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Separated mother hasn't filed anything yet, wonders about her alcoholic husband

Your Question:

I live in NV. I have lived away from my husband for 2 years, there is no legal separation here. Prior to that he lived and worked out of state a couple years and came home some weekends and most holidays, often drunk. He is an alcoholic who had lost his job, that's when he went to work out of town, drank there too - one dui a few years ago - a couple times in rehab - he works when he is sober off and on.

When he moved back in the home with us, it was on condition he didn't drink. He drank a great deal, was verbally abusive toward me and the children, and threatened to steal the youngest child, who began to have nightmares. The older children were called obscenities and he threatened to take them out back and shoot them. He wouldn't leave and when I couldn't take it anymore, we left.

The children and I live in an apartment. He is invited to all holidays and birthdays and visits almost daily when he is sober. The problem is it is hard to tell when he is sober, as long as he is able to get here, he is welcome (he has had blood alcohol levels of 3.0 and still been walking around and driving) When he is maintenance drinking I can't always tell. The children and I are hestitant to get in a car with him and they are afraid to be alone with him. The older ones are not inclined to want to be with him. The younger one who has forgotten much of what happened before we left has a positive relationship with his father.

The father runs a business from his home and has a great deal of equipment and supplies that could be dangerous to children and adults. Garage supplies such as break fluid and other things are left on the coffe table and paint thinner is on the kitchen cupboard. When he drinks eventually he becomes hallucinatory and passes out.

My question is this, he calls and sees the children as frequently as he likes, although the teens attitude is not always great to him. They are not willing to go to his home. I often bring the little one out for visits and they go to the park and play ball etc. I stay around the area, but do not intefere in their activity unless invited. I do not talk bad about him.

He has been sober for about 6 weeks and now says that I am hiding the children from him, he helped us move some things a few weeks after we had left, saying he understood why I needed to move. This makes no sense to me, he says that he can get the court to let him see them 2x a month and I have to bring them to him and make them come. We have not seen a lawyer yet, am pretty sure he is just getting this from someone he knows. Can you tell me what I should do, if he continues this way? and does he have a chance at unsupervised visitation if he cleans up for a few weeks to a few months at a time. he has not been sober more than 3 months for 5 years.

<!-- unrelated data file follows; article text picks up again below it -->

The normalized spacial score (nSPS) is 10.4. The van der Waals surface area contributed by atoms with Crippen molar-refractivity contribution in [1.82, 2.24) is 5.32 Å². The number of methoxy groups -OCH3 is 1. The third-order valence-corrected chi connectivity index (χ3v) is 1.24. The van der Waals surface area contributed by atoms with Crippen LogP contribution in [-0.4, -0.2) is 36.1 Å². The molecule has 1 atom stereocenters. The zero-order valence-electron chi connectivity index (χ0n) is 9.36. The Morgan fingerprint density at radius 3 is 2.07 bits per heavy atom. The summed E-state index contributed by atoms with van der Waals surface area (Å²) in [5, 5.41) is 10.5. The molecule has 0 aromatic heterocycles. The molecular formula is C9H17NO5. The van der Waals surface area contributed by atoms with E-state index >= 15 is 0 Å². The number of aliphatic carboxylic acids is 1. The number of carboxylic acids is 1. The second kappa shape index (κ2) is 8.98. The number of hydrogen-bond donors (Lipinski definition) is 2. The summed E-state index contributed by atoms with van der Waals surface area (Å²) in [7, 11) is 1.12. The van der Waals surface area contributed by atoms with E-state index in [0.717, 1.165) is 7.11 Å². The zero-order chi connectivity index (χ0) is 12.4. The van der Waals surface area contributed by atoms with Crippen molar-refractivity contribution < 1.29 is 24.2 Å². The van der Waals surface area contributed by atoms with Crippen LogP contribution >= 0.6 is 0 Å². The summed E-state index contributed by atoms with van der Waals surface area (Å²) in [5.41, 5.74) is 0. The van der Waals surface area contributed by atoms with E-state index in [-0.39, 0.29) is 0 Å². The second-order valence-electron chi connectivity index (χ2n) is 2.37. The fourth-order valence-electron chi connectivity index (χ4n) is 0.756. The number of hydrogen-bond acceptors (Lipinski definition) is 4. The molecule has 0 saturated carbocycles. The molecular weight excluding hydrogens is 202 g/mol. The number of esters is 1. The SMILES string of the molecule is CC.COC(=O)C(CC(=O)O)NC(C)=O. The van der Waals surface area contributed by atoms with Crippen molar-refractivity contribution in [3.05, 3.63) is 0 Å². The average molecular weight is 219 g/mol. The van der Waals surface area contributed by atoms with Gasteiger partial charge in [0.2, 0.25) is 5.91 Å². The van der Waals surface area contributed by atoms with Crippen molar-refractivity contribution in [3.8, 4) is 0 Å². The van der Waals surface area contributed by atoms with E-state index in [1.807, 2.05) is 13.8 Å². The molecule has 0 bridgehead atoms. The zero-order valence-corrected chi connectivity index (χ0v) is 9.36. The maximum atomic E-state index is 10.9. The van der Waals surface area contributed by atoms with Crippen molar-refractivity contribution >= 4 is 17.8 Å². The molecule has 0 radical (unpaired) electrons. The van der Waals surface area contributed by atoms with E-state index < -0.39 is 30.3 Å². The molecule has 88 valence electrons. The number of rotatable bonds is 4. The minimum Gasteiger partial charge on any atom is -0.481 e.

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My Answer:

I'm going to make a big assumption that you (as mother) don't have any significant parenting issues that would be of concern to a court. My guidance relies on that assumption.

I think it's in everyone's best interest if he can clean himself up. That includes HIS interest. According to Marc Ackerman's research (he's a researcher into child custody issues), judges and evaluators both report that active alcoholism is the TOP influential factor in their custody recommendations and rulings.

I'd suggest that you file for separation, seek orders for rehab and addiction counseling, seek orders for a fast-track home study (i.e., to confirm what you claim about his home), seek orders that he is not to drink around the children, and seek temporary orders for ONLY supervised visitation (with a review hearing in six months).

At the review hearing, he'll be able to stand up in court and tell the judge that he's been doing great in rehab, that he's six months sober, and that he's back on a good track. This would be an awesome scenario for everyone.

Otherwise, at that six month hearing, you will say that he hasn't changed, and the court will likely keep everything the same if the court agrees with you.

In terms of custody, you're in the power position here.

As is my understanding, addicts often have to hit rock-bottom before they can start climbing back out.

You've largely let the situation stagnate, with no real progress, and no real pressure on him.

Faced with the reality of divorce, and the real threat of largely losing almost all contact with his kids... maybe that will be enough to kick his butt out of his addiction and take rehab seriously.

The one thing I'll emphasize is that most court orders contain a clause akin to "Parties may modify this parenting plan upon mutual agreement."

If a few months goes by and your husband turns into Mr. Wonderful and Mr. Responsible, you may decide to let him be around the kids a bit more. You don't ALWAYS need to wait for a court to change the orders.

But, I think it's most important for you to protect the kids from a drunk dad, and all the chaos that comes with it. If you have court orders stating how things are gonna be, that gives you a much more powerful position to then negotiate with dad if he's showing he's back on track.

Bottom-line, of course, is the question... Why the heck should he change right now? You ain't done nothing to force it. So do something to force it. He may hate you for a bit, but it's best for him (and the kids).


This website gives common sense advice that is not intended to act as legal guidance nor psychological guidance. The author is neither an attorney nor licensed psychologist. For specific legal guidance or specific psychological guidance, consult with a licensed professional.

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